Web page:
Research on new products or applications can, and does, occur in both private companies as well as in government. The federal government, in fact, spends more than $100 billion annually on research in a variety of areas. But some contend that all research should be done in the private sector. NC State University economist Mike Walden outlines the counter argument.
“Well, I think there are two rules at play here where you may want to consider publicly funded research: first of all, if the research has a potential outcome that is very, very important — very, very valuable for people, for the economy, etc. That is, there’s a potential high pay off. But secondly if the pay off is so uncertain — that is, the chances of finding that breakthrough is so uncertain that no private company that has to operate on profits and has to operate on paying its investors — no private company is going to take that on. If you have that situation — high potential pay off, but high risk — then there may be a justification for using public money.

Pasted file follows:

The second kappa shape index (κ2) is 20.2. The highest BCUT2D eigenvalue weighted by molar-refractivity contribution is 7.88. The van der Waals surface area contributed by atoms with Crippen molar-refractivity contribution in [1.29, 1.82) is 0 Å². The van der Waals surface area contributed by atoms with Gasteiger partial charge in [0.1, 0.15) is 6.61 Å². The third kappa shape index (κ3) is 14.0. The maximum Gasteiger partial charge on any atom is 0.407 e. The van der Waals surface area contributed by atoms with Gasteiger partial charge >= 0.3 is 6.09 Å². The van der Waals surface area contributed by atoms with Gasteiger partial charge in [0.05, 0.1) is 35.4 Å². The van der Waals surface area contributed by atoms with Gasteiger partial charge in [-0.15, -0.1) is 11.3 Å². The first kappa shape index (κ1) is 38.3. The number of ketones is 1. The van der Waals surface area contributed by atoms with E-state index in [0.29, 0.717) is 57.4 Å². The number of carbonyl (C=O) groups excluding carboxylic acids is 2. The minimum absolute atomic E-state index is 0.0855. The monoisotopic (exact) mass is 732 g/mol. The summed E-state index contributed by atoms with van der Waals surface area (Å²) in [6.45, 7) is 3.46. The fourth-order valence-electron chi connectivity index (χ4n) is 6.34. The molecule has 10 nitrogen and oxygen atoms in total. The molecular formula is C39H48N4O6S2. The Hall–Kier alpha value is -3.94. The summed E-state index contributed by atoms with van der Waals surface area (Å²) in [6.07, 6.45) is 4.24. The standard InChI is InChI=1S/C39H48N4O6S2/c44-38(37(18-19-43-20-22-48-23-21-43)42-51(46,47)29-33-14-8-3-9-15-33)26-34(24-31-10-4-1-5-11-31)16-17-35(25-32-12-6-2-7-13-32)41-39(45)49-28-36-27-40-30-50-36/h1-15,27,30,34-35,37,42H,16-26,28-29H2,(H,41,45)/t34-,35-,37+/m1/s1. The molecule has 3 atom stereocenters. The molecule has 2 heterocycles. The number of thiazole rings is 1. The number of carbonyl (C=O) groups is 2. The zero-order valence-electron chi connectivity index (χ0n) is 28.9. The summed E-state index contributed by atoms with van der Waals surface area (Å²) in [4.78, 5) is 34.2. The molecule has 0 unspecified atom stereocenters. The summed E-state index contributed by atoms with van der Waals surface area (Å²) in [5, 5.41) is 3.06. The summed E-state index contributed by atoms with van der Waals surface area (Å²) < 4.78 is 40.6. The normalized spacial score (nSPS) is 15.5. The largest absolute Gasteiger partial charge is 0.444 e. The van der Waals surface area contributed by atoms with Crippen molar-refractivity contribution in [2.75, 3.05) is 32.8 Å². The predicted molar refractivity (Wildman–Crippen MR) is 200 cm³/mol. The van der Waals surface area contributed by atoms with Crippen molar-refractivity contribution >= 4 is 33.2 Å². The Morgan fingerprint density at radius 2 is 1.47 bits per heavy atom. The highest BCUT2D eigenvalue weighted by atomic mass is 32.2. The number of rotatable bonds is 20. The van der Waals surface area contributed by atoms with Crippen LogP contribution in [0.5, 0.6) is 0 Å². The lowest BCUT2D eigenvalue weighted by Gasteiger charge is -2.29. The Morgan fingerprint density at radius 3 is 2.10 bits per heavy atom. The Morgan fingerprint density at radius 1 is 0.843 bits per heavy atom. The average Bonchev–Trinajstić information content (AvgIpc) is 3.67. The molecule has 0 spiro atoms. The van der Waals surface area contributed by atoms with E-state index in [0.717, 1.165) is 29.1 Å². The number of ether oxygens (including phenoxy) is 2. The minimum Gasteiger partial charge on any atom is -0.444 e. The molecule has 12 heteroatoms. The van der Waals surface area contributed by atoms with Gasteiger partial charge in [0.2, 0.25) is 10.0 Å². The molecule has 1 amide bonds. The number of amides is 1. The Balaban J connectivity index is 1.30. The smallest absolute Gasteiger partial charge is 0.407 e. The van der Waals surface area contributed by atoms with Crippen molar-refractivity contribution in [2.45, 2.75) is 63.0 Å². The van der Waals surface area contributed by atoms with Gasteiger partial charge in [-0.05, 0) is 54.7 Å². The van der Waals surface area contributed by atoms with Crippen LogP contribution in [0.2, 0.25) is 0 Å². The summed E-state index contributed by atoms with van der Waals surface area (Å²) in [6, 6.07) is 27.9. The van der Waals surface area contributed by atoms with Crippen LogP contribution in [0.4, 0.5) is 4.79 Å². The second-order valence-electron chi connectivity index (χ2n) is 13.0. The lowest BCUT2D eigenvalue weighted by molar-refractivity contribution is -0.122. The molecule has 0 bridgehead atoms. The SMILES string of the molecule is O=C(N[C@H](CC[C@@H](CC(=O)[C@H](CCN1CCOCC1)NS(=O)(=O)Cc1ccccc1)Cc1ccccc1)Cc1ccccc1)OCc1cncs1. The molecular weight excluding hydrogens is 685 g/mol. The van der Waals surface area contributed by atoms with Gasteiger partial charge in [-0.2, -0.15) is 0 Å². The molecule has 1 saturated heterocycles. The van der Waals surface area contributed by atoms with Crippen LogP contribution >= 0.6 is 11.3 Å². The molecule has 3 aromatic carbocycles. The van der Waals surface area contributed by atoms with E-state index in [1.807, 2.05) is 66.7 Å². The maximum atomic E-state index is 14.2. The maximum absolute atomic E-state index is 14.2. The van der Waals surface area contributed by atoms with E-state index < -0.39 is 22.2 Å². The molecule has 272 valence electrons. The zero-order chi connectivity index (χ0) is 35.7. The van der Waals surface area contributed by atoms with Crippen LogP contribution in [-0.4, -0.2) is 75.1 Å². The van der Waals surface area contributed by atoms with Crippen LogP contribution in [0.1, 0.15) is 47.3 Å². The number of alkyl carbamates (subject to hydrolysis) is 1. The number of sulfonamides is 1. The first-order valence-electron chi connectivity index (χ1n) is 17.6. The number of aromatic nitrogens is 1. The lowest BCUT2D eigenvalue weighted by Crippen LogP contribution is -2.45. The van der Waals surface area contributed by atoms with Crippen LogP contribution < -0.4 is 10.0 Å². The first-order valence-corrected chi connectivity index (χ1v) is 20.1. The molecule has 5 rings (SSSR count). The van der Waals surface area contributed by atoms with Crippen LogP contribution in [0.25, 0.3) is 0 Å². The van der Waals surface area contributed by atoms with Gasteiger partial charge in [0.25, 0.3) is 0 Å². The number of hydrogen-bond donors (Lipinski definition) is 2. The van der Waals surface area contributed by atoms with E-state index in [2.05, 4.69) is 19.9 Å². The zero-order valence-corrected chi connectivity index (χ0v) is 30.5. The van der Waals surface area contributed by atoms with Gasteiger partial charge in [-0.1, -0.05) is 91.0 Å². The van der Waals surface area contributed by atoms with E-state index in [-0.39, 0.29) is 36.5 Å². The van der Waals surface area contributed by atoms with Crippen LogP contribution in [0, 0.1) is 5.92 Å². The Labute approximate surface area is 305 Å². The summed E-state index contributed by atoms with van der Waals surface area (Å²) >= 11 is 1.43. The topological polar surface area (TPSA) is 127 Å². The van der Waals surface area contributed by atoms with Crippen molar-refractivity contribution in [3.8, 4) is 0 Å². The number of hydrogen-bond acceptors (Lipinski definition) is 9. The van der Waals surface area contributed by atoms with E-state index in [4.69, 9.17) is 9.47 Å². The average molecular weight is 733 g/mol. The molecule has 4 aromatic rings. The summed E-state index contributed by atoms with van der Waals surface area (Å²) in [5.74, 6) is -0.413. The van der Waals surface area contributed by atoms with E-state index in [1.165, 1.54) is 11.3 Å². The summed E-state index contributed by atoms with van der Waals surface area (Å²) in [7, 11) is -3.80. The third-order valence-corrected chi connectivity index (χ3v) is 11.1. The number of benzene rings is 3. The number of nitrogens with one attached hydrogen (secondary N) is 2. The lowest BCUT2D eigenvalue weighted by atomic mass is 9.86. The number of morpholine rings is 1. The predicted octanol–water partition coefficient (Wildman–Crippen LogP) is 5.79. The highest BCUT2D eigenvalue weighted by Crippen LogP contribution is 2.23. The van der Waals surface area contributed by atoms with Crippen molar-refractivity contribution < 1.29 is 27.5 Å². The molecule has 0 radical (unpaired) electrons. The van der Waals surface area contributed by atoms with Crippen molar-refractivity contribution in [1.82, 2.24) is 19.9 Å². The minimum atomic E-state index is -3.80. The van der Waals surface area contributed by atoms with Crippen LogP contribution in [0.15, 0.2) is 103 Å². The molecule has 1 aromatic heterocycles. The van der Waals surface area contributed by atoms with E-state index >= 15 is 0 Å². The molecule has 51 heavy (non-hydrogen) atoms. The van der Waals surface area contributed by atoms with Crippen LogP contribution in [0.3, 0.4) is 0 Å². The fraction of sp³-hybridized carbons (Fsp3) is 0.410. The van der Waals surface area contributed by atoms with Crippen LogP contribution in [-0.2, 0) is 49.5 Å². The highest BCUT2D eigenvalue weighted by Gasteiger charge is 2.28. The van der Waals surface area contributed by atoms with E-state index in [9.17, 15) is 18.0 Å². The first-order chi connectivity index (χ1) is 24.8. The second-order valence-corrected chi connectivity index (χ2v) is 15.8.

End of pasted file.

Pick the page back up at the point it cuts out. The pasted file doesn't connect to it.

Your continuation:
“That is to say, it would be like all of us being told, ‘Look, we could find potentially this cure for cancer. It’s dicey; we don’t know that we can, but we can potentially find that cure for cancer. … No private company wants to take that on because it’s so uncertain, but, hey, would you like to kick in a dollar or two dollars?’
“And obviously together everyone in the country does that because that’s a large amount of money. And then if we do do that research and do find that cure, everyone is going to benefit. That’s sort of the thought process that you go through and our publicly elected officials go through in deciding whether to use public money for research.
“Now the big question here, of course, is where is the cutoff? What sort of limits do you use in terms of pay off, in terms of risk levels. And that’s where we get disagreements. But I think the theoretical basis for using public money for research is based on these two potential issues — one being pay off; one being risk.”